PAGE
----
London, Upstairs at the Garage
continue the fine tradition set by the likes of America,
Texas, St Etienne and Englefield Green by naming themselves
after a place. Ok, I lied about the last bit, but you
get the picture.
Although hailing from Edinburgh they have chosen a town
with a population under 2000, slap bang right in the
middle of Scotland. At first listen – on record,
at least – Aberfeldy sound slap bang in the middle
of the road. But live it’s a different story.
Yes, they reproduce the sound of their debut album ‘Young
Forever’ faithfully, to say the least. This lot
can certainly play, whether it’s Glockenspiel,
Organ, Travel Piano, Fiddle or the standard core of
Drums, Guitar and Bass. And lead singer and songwriter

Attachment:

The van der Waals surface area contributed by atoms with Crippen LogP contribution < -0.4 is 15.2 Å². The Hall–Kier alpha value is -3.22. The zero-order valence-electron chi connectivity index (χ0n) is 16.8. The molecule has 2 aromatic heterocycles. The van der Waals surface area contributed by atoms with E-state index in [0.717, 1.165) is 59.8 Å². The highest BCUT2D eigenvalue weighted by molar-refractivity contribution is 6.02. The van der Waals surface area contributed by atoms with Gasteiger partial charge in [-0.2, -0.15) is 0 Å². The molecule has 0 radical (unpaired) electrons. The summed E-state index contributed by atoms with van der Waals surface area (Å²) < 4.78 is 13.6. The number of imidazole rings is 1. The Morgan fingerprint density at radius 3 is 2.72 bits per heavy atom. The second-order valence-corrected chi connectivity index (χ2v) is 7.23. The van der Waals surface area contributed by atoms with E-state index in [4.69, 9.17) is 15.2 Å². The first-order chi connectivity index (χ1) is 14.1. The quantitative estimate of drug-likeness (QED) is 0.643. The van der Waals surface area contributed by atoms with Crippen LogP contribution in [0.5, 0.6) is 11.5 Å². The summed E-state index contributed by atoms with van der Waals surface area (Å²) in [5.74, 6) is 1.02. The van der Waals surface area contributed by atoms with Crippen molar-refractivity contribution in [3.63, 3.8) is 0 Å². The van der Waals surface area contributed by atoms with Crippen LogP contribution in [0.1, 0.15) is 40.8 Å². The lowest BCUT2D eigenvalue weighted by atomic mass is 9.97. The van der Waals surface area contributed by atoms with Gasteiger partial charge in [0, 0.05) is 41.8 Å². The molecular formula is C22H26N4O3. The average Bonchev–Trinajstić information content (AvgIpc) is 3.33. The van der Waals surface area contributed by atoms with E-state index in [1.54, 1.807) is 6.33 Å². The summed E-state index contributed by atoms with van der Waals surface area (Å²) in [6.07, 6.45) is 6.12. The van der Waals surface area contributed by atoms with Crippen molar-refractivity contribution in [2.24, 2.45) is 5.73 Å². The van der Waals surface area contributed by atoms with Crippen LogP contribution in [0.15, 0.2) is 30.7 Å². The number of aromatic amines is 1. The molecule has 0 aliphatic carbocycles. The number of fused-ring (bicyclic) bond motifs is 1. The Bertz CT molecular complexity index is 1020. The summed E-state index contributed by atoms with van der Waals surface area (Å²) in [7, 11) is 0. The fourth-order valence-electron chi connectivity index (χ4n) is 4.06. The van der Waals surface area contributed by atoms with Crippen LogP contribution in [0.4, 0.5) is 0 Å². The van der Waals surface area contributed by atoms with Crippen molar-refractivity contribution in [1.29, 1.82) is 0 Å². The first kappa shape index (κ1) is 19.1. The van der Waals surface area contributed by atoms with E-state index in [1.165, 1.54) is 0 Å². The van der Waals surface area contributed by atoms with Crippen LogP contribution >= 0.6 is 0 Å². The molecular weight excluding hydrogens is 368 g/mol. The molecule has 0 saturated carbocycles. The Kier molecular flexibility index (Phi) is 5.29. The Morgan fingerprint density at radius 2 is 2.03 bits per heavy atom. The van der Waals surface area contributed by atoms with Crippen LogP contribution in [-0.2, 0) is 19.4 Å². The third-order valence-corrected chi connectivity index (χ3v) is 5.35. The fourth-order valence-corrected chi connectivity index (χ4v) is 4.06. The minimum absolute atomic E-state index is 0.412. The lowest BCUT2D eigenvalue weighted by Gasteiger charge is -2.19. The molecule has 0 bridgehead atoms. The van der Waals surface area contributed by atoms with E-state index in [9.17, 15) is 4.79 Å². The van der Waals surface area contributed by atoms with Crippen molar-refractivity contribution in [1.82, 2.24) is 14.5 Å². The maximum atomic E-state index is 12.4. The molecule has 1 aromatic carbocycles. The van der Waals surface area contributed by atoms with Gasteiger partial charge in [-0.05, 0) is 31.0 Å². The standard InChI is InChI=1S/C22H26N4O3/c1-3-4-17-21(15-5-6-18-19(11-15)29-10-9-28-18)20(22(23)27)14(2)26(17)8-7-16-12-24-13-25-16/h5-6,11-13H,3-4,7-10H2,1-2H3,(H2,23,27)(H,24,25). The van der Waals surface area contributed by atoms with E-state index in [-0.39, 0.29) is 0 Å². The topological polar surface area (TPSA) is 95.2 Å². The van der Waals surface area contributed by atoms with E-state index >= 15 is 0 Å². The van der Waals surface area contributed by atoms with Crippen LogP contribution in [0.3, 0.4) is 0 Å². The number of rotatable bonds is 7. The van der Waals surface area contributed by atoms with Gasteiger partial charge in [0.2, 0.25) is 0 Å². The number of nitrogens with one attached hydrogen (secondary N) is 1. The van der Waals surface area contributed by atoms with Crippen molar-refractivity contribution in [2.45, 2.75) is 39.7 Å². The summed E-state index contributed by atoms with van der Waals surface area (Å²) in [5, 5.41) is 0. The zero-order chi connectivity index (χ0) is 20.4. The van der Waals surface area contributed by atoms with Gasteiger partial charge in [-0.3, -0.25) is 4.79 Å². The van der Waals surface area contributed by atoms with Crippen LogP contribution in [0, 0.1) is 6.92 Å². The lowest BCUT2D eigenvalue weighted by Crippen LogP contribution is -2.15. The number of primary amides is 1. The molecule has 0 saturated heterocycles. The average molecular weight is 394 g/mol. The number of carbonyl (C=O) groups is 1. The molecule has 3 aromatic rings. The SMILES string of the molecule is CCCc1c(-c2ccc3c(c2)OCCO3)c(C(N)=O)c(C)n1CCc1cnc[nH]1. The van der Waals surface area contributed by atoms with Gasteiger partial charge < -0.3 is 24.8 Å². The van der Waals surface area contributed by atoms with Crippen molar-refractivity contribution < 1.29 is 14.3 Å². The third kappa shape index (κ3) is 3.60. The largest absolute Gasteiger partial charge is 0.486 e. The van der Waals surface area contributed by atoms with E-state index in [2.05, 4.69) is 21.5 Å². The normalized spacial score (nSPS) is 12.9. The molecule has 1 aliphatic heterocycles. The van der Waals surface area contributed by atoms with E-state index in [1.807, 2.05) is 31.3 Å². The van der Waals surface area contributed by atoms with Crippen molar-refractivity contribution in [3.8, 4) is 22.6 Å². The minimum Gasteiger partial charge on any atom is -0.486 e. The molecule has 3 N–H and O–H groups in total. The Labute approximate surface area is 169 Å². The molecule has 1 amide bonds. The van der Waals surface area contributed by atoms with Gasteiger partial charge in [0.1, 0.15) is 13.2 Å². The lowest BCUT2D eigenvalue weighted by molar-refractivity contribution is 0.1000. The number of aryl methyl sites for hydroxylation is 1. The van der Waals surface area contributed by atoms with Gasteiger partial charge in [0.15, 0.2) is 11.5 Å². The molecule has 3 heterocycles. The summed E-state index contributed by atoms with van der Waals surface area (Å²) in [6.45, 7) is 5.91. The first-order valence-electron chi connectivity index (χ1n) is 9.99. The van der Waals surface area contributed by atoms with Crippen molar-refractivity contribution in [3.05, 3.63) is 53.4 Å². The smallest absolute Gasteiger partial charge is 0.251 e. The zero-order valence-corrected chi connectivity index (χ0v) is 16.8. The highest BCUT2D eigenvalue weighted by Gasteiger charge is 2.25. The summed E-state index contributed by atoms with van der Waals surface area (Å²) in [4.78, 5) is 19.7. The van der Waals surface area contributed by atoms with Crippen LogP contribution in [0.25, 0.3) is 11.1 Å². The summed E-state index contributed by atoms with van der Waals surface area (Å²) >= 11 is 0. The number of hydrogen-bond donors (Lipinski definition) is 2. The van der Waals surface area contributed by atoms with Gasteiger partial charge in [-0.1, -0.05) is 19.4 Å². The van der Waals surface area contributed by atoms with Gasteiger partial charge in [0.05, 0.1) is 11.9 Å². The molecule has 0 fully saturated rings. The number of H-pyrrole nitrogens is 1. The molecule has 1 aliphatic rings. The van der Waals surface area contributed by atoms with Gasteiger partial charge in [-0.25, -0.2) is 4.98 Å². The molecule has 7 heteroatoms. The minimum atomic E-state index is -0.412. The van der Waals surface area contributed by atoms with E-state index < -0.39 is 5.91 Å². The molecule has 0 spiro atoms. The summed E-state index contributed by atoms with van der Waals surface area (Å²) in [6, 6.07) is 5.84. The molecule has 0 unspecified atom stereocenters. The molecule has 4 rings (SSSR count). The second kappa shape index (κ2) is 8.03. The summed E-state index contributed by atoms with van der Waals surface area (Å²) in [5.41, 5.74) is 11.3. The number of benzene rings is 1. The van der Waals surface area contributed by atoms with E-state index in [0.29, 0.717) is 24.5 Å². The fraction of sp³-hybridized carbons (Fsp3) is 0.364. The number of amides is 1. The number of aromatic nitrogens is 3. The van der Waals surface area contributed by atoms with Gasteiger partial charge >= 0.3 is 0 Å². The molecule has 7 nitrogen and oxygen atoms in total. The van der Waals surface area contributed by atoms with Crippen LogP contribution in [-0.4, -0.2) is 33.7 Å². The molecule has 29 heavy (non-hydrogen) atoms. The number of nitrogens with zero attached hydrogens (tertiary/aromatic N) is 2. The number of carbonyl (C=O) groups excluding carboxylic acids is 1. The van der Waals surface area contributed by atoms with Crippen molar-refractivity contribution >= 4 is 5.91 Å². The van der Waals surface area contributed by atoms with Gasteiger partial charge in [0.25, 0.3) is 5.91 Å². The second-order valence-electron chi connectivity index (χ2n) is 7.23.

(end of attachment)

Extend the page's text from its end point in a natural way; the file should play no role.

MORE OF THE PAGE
Riley Briggs has the personality and the voice to cut
it as a frontman – never mind the name…
What sets Aberfeldy apart from the other young Scots
around at the moment is the backing vocals provided
by Glockenspieler (?) Ruth Barrie and Fiddler Sarah
McFayden. Their ‘oohs’ ‘aahs’
and harmonies conjure up the ghost of ‘Pop Muzik’
past provided by ‘M’ back in the 70’s,
and they added some welcome colour to proceedings tonight.
Comparisons with Belle and Sebastian are probably a
little unfair, as Aberfeldy's romantic ballads are written
in what is possibly a more standard format, and Briggs’
best will no doubt provide a soundtrack to many a tortured
soul wondering why the one they want doesn’t want
them. Indeed, when Surly Girl was aired tonight there
was almost a collective gulp at the finish – and
a closing rendition of current single Heliopolis by
night – "only the NME could make it single
of the week and slag us off at the same time" meant
we got all we came for.
Aberfeldy write ‘growers’. If their songs
have grown on you enough by the time you see them, then
you really are in for the most pleasant of surprises.
Article written by James G
Sep 7, 2004.
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